The Polarizing Microscope

Polarizing microscopes are commonly referred to as petrographic microscopes because they are often used to investigate rocks and minerals. Petrographic microscopes use either polarizing sheets or double refractive Nicol prisms to polarize the monochromatic light emerging from the light source. The microscope uses a combination of lenses and mirrors to direct the light from the base upwards towards the stage, a rotating platform upon which thin sections, or microscope slides, are placed. The light is usually diffused and filtered so that it more closely approximates sunlight.

 The Lower Polar

On modern microscopes the lower polar is a polarizing sheet consisting of stretched molecules. On earlier microscopes, a Nicol prism was used as the lower polarizer. The lower polarizer usually transmits polarized light virbrating in the front-back direction (or N-S direction).

The Analyzer

The petrographic microscope uses two polarizers. The upper polarizer is called the analyzer. The analyzer is mounted so that it can be inserted or removed with ease. It also consists of a polarizing sheet on new microscopes. The vibration directions of the upper and lower polarizers are at right angles to each other. If the lower polarizer transmits light in a N-S orientation, the upper polarizing direction is E-W. When both polars are being used, the polars are "crossed". No light will be transmitted if nothing is on the stage. When the analyzer is not in use, the light seen through the microscope is called "plane light" or "plane polarized light".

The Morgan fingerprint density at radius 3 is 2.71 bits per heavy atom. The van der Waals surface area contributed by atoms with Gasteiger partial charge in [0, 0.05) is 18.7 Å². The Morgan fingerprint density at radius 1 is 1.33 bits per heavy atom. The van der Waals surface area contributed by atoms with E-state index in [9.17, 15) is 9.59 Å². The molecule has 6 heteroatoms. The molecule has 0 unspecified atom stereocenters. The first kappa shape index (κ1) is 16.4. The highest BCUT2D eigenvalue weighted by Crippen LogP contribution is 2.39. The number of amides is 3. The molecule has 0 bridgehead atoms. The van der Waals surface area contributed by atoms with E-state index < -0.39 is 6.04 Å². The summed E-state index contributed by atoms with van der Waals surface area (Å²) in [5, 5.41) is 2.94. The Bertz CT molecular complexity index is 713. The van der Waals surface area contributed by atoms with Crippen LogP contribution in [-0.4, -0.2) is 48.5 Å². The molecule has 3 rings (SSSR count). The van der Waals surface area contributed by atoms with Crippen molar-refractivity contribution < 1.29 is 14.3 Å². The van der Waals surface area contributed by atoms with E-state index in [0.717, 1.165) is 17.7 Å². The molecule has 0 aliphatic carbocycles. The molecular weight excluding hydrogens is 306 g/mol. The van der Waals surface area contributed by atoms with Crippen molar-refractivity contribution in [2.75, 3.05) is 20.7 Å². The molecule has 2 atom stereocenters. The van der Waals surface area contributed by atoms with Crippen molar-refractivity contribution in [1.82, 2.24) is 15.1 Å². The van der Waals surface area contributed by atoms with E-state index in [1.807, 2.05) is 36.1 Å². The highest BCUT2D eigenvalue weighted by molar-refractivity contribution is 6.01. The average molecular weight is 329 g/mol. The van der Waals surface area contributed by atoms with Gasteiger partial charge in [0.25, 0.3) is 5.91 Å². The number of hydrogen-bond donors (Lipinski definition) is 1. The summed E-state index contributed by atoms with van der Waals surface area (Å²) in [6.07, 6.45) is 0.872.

Courtesy of Carl Zeiss. Inc.



Now that polarization is better understood we can return to the idea of pleochroism. Many minerals show a change in color in plane polarized light as the microscope stage is rotated. This change in color is pleochroism. Pleochroism happens because when light is split into two rays upon entering an anisotropic mieral, the rays of light are absorbed differently as they pass through the mineral.

  Interference Colors and Birefringence

When an anisotropic mineral is looked at through the microscope when the polars are crossed, it is usually light and shows characteristic colors, called interference colors. Interference colors are produced as a result of light being split into two rays upon entering an anisotropic mineral. When the light is split into 2 rays, the two rays have different velocities and indices of refraction. The difference between the index of refraction for the slow and fast rays is called birefringence and is a characteristic property for minerals. Interference colors are produced when the 2 rays are resolved into the vibration direction of the analyzer.

  Plane Polarized Light vs. Crossed Polars

Courtesy of New York State Museum



When the vibration direction of the mineral is oriented parallel to the lower polarizer, the grain looks extinct, or dark, in crossed-polars. Anisotropic minerals go extinct 4 times (every 90o) in 360o rotation of the microscope stage.

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Rachel Ingersoll